The wisdom of being brave in a cyber-powered world

Monday, February 18th, 2013

CyberParenting Topics on TheFish103.9FM Tuesdays

Lisa Ford Berry, founder of B.R.A.V.E. Society
Photo: Stacey Garrett

Lisa Ford Berry will be doing a reading of her handbook: Be B.R.A.V.E. – Say Something, Do Something, on Tuesday Feb. 26 from 7 9p.m.  at Time Tested Books 1114 21st Street, Sacramento.

In a cyber-powered world respect for the individual is marginalized by the screams of the crowd.  Popular beliefs and anxieties are amplified well beyond anything previous generations experienced during childhood and adolescence.

My friend Lisa Ford Berry of Carmichael, California, knows intimately how the individual is attacked by the bully culture of the crowd in cyber-powered communities (texting and social media). The voice of the crowd also threatens the bystanders who remain silent or pile on for fear of being different and then targeted themselves. The target becomes so isolated it can feel like there is no escape, no hope, no future left, and no point to go on living.

Michael Berry took his own life on his 17th birthday in 2008 in response to intense cyberbullying about a rumor that he was gay, which made him feel like there was no other way out of the isolation and pain. (Photo: courtesy)

In September of 2008, her son Michael committed suicide in the boys’ bathroom on campus in the fall of his junior year at high school. According to his mom, someone had found out that he was saving himself for marriage, and started a rumor that he was gay. The cyberbullying on MySpace and texting was horrendous, incessant and did not seem survivable. The humiliation was so great Michael kept it from his parents. When he reached out to school administration and counselors, there was also a deafening silence. Back in 2008, someone like Michael who was an excellent student, coming from a stable home and was well liked and polite, wasn’t able to sound the alarm to get the basic support he needed at school.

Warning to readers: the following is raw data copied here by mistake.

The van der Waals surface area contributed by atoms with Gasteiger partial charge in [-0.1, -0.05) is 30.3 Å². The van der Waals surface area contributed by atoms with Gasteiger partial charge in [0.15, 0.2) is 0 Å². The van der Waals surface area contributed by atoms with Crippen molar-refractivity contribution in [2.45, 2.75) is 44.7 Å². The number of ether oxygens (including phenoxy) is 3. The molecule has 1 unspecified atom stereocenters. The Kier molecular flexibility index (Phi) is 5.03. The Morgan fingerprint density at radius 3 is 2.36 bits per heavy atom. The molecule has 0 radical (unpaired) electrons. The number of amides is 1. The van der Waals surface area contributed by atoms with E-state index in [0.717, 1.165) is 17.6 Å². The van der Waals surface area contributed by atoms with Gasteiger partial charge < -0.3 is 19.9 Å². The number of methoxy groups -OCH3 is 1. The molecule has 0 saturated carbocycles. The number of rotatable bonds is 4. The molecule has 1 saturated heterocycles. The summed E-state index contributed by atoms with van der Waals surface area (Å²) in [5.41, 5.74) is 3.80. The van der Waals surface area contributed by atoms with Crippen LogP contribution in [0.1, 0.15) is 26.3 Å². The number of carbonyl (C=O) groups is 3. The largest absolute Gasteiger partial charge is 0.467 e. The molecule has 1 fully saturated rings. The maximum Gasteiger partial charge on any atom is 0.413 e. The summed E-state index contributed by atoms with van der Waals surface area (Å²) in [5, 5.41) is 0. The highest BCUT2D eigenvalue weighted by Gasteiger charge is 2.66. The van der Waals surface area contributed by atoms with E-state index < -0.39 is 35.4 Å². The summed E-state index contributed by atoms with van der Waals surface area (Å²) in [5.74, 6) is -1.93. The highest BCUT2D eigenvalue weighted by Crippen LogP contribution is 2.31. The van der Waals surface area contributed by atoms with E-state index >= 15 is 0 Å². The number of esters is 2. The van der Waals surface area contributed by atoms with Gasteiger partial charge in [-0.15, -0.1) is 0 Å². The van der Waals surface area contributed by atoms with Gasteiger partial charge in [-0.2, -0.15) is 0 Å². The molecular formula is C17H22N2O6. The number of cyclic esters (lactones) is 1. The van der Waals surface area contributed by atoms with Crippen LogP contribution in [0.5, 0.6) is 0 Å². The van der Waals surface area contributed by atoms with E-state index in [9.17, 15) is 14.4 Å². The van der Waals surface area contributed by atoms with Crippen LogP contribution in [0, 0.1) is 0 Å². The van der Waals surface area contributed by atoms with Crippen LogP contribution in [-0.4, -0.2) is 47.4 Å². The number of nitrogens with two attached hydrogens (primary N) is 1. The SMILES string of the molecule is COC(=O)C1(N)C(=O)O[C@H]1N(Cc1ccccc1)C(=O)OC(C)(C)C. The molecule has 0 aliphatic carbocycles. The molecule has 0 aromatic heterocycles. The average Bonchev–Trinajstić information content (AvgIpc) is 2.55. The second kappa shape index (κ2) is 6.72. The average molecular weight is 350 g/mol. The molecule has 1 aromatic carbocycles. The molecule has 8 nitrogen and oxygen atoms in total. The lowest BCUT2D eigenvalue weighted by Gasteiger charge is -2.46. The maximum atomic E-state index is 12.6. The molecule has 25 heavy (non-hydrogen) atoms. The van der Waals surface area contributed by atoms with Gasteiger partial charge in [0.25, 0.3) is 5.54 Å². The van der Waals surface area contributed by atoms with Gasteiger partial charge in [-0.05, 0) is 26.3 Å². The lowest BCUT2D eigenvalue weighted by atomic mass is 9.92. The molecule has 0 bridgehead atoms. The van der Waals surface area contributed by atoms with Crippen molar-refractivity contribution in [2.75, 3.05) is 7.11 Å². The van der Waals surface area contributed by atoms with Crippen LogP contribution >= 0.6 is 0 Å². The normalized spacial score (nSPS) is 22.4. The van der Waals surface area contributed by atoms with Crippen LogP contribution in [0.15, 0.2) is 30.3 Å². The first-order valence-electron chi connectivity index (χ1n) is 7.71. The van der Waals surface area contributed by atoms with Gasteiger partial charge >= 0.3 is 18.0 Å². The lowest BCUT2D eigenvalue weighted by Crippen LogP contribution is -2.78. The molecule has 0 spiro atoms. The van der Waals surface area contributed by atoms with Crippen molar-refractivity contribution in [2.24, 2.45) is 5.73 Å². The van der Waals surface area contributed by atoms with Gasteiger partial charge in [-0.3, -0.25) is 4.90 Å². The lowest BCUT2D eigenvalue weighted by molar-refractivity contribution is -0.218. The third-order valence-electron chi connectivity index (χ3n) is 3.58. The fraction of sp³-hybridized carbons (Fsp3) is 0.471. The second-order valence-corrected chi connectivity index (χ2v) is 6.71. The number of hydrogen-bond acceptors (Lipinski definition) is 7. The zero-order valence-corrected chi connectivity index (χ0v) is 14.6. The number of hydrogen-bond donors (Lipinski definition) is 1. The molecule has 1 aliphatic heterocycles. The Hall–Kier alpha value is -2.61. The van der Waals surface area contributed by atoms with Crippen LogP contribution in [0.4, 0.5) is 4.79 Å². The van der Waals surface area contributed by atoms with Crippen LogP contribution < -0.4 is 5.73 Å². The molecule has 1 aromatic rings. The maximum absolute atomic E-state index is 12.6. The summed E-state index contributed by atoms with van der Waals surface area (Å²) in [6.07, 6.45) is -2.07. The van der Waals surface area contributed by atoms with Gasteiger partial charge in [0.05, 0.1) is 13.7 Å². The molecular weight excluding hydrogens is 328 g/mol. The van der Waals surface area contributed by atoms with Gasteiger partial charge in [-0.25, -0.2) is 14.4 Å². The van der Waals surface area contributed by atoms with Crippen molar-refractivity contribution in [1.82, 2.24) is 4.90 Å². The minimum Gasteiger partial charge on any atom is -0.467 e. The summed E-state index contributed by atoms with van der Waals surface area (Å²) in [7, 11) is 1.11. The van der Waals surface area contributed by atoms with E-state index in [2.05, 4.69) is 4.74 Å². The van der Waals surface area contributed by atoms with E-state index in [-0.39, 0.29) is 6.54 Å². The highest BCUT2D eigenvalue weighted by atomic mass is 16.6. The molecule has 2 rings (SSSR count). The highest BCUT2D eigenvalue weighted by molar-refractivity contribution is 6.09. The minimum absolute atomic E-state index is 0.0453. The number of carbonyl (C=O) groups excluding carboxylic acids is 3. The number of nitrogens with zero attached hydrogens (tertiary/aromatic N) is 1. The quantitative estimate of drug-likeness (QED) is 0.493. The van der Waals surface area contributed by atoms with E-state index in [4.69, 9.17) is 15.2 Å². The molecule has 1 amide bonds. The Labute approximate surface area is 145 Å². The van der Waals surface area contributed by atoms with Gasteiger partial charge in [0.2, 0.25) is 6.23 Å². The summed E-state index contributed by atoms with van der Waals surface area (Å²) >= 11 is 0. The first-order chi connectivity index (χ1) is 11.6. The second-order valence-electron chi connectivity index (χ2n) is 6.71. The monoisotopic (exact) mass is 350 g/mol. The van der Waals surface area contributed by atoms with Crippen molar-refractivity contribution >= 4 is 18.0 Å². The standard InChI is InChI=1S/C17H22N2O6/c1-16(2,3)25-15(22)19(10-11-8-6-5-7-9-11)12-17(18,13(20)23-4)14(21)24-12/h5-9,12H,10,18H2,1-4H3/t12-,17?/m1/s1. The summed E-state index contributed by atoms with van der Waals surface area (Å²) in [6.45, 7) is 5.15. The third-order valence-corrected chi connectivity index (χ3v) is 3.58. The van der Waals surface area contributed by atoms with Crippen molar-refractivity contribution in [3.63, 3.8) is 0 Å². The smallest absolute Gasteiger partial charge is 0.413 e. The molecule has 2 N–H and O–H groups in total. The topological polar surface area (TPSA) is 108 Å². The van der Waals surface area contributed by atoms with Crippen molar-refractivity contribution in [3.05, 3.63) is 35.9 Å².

After all, Michael Berry was not an “at risk kid.” (Hence the danger of labels which is a topic for another article).

And yet, the reality is that all kids are at risk. Bullying is learned behavior.

“The student is not above the teacher, but everyone who is fully trained will be like their teacher.” Luke 6:40 (NIV)

Cyberbullying is a problem of the peer communities on campuses across our country, and was not really understood then. Since his death and other youth suicides that followed, and the publicity of the bully problem with documentaries like “Bully”,  we have seen cyberbully legislation to update the education codes, but peer abuse remains unabated as a true assault.

Recognizing that our broader culture allows and sometimes excuses this cruelty as a minor problem among children, Berry founded B.R.A.V.E. Society to promote awareness and education about the nature of peer abuse and what to do about it.

To that end, she recently authored a book, Be BRAVE: Say Something; Do Something, to help parents, educators and civic leaders create a better society with our children and confront the bully culture with truth, mercy and resolve.